Tag: Ray Williams

1913. Left: Postmaster Charles Williams. Right: Rural Carrier Fred Matheny. Background Mrs. Williams and Ray Williams.
1913. Left: Postmaster Charles Williams. Right: Rural Carrier Fred Matheny. Background Mrs. Williams and Ray Williams.

In a time when we receive messages via email, Facebook and texting, “snail mail” seems a little old timey. In 1890 though, getting messages in and out of a frontier town was vital.

T.C. Van Eaton wasted no time setting up a post office in Eatonville. The first post office opened July 25, 1890, and “Van Eaton’s first commission as Postmaster bore the signature of Benjamin Harrison, President of the United States.”

Charley Williams Takes Over
In 1907 Charley (C.H.) Williams took over as postmaster. Charley already had a reputation for avoiding red tape. “Before becoming postmaster, he drove a stagecoach and carried mail form Eatonville to Longmire. One day he got in an argument with a bear, which delayed his arrival at Longmire by nearly three hours. When Washington, D.C. heard of this delay, they were agitated and sent a long form in quadruplicate to Charley to explain his tardiness.” Instead of filling out the lengthy form, Charley scrawled across it, Stopped to skin a bear. He heard no more on the matter.

Postal savings card
Postal savings card

While Charley was postmaster, Washington D.C. decided Eatonville would be a postal savings office and sent Charley $37,000 in postal savings certificates and forms to be filled out. Since it was more responsibility and no extra pay, Charley promptly dumped the certificates and forms in a corner. Letters began to arrive from D.C., each more urgent, wanting to know where the forms were. Charley added them to the pile. Finally a postal inspector came to find out where the forms were. Charley pointed to the now substantial pile, saying, “There they are.”  That was the end of the savings certificates.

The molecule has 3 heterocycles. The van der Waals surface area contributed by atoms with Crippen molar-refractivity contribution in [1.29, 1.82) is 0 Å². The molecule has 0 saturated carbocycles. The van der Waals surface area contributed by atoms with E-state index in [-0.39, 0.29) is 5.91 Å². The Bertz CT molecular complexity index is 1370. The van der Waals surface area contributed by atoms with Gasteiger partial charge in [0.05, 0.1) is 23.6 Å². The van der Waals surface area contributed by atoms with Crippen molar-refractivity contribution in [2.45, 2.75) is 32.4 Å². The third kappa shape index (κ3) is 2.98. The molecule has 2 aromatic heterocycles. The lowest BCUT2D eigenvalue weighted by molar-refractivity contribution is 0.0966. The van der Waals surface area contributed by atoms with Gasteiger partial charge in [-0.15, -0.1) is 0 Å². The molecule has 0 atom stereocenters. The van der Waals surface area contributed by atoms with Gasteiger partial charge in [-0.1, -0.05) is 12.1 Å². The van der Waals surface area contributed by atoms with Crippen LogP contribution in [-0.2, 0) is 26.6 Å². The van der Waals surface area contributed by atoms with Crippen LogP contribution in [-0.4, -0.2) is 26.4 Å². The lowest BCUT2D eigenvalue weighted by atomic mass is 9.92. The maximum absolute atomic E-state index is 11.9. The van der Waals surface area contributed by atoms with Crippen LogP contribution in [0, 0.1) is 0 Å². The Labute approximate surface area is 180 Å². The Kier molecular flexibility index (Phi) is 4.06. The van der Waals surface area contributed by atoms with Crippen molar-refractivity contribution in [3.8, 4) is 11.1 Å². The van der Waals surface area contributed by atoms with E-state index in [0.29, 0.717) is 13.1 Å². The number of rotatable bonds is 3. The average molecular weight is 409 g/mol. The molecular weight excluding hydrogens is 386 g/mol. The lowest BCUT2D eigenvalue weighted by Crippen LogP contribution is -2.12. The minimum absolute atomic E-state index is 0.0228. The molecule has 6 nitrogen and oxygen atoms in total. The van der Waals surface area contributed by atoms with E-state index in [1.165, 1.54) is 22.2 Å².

Fred Matheny Postal Carrier
On April 1, 1909, the first rural route was established and Fred Matheny was appointed carrier. He would hold the position until 1935 when he retired.

The Dispatch states, “Fred Matheny started out with his old black horse, Old Bill. The route was 29 miles long with about 80 patrons. Old Bill would tire out around Clear Lake and [Fred] would sometimes borrow a horse. The second year Old Bill had help by a pair of wild ponies.” (It’s too bad the stories about mail delivery by wild ponies aren’t still around.)

Liberty Brush Runabout
Liberty Brush Runabout

After a few years, Fred used a bicycle and “pumped the long weary miles on cycle to give his horse a resting period.” Fred also used a motorcycle, before buying a Metz automobile in 1914. Next was a two-cylinder Brush. (People said the rattling chains announced their mail delivery.) Later, the Brush was replaced by “a reliable Model T. Ford.”

During Fred’s 26 years, he saw the roads go from mud and planks to pavement. He also saw the weight and number of packages increase. When he began there were about 4,000 pieces of mail a month and parcel post packages were limited to four pounds. By 1919 he had 15,000 piece of mail monthly and in 1924 the weight of parcel post was raised to 50 pounds and 70 in some instances.

Thank goodness the job qualifications for today’s carriers don’t require a strong back, a good horse, and the skills to fend off bears.

Information comes via The Dispatch and Edith’ Erickson’s Timber Town and Later.

Photo courtesy of the Dispatch and Williams family.

Click on image to enlarge.